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Friday, December 31st, 2010

Armenian Christmas: January 6

Nadia Ivanova - Fotolia.com

Armenian Christmas, also known as Theophany, is celebrated one day before the Orthodox Christmas. Although Armenia follows the Gregorian calendar, when the Romans changed the date of Christmas to December 25 in the fourth century, Armenians held to the original January 6th date.

Santa Claus/Father Christmas is known as Gaghant Baba to Armenians. He traditionally comes on New Year’s Eve (December 31st), which is the start of the holiday season leading up to Christmas. Traditionally, many devout Armenians fast during the week before Christmas. During this six day period, it is customary for family and friends to visit each other. Christmas Day is a religious holiday in Armenia. It is customary to visit family and celebrate with a traditional meal.

The foods cooked vary depending on where in the world the Armenian community is (Armenia, Lebanon, Syria, Iran, etc). While the population of Armenia is just over three million, there are approximately eight million Armenians living outside Armenia, across the Diaspora. The Armenian Diaspora was formed largely as a result of the Armenian Genocide in 1915-1916 where 1.5 million Armenians were killed by the Ottomans. The present day Turkish government has still not recognized the event as a genocide.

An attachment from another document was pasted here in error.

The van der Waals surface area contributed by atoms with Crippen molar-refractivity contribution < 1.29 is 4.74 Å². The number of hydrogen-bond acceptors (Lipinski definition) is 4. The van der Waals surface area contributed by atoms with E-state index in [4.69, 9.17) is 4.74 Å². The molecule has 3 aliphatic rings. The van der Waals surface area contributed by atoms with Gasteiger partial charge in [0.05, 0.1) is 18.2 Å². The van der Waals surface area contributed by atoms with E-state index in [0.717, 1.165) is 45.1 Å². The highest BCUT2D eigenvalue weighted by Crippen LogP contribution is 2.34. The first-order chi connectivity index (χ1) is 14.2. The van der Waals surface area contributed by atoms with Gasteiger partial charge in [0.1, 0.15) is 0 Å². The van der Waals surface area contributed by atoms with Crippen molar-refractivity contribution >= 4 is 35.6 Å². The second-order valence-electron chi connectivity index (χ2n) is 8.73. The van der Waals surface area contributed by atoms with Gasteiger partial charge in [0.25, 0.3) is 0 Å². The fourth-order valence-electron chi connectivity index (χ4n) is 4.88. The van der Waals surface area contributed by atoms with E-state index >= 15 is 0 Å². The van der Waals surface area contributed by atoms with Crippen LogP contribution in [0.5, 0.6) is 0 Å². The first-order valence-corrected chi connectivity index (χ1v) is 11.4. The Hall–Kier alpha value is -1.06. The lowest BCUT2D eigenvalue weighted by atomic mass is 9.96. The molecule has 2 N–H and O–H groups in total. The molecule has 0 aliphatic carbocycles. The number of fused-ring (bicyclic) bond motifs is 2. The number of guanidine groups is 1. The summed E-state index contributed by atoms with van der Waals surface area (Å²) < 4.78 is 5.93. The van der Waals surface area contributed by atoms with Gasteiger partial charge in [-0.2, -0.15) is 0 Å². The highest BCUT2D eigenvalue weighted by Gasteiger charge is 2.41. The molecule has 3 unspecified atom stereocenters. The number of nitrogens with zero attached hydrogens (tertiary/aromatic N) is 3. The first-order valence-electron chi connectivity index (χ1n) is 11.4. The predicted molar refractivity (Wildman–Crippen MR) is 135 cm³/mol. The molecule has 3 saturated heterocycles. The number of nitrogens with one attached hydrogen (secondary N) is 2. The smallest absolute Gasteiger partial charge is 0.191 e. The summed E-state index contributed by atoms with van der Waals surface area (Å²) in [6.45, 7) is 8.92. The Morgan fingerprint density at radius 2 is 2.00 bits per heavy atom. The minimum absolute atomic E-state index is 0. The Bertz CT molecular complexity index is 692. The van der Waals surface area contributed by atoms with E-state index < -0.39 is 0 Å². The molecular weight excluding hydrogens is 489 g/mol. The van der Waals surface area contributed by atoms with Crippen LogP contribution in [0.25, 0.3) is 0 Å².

Fun fact about Armenia: The Armenian alphabet is one of the oldest in the world that is still in use. It has survived through different empires, migrations and genocide. Here’s a great article from the New York Times about the alphabet.

© 2010 – 2013, The Editors. All rights reserved.

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ABOUT THE AUTHOR


InCultureParent is an online magazine for parent's raising little global citizens. Centered on global parenting culture and traditions, we feature articles on parenting around the world and on raising multicultural and multilingual children.

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